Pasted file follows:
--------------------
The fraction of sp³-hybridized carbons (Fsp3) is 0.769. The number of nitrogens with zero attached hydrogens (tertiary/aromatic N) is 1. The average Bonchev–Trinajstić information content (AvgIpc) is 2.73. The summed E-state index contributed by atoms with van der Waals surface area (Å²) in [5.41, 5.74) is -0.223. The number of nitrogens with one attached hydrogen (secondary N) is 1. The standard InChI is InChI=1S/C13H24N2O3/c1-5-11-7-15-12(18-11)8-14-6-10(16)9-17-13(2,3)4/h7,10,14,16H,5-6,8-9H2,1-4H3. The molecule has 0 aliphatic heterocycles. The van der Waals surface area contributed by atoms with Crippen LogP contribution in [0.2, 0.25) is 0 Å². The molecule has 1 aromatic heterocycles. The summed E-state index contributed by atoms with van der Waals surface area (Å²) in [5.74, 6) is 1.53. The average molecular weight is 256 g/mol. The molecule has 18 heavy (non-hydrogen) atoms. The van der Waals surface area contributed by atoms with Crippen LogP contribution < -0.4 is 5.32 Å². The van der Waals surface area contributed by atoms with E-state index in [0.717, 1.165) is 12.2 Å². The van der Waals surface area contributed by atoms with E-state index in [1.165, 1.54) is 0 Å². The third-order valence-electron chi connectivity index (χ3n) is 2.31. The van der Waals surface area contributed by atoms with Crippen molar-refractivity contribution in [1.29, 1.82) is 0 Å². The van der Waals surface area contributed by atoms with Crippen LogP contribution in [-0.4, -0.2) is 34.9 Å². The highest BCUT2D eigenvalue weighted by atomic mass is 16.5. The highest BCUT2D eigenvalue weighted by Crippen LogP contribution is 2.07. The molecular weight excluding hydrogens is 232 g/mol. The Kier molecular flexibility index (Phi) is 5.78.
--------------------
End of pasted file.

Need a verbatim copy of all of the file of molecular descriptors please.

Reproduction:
The fraction of sp³-hybridized carbons (Fsp3) is 0.769. The number of nitrogens with zero attached hydrogens (tertiary/aromatic N) is 1. The average Bonchev–Trinajstić information content (AvgIpc) is 2.73. The summed E-state index contributed by atoms with van der Waals surface area (Å²) in [5.41, 5.74) is -0.223. The number of nitrogens with one attached hydrogen (secondary N) is 1. The standard InChI is InChI=1S/C13H24N2O3/c1-5-11-7-15-12(18-11)8-14-6-10(16)9-17-13(2,3)4/h7,10,14,16H,5-6,8-9H2,1-4H3. The molecule has 0 aliphatic heterocycles. The van der Waals surface area contributed by atoms with Crippen LogP contribution in [0.2, 0.25) is 0 Å². The molecule has 1 aromatic heterocycles. The summed E-state index contributed by atoms with van der Waals surface area (Å²) in [5.74, 6) is 1.53. The average molecular weight is 256 g/mol. The molecule has 18 heavy (non-hydrogen) atoms. The van der Waals surface area contributed by atoms with Crippen LogP contribution < -0.4 is 5.32 Å². The van der Waals surface area contributed by atoms with E-state index in [0.717, 1.165) is 12.2 Å². The van der Waals surface area contributed by atoms with E-state index in [1.165, 1.54) is 0 Å². The third-order valence-electron chi connectivity index (χ3n) is 2.31. The van der Waals surface area contributed by atoms with Crippen molar-refractivity contribution in [1.29, 1.82) is 0 Å². The van der Waals surface area contributed by atoms with Crippen LogP contribution in [-0.4, -0.2) is 34.9 Å². The highest BCUT2D eigenvalue weighted by atomic mass is 16.5. The highest BCUT2D eigenvalue weighted by Crippen LogP contribution is 2.07. The molecular weight excluding hydrogens is 232 g/mol. The Kier molecular flexibility index (Phi) is 5.78.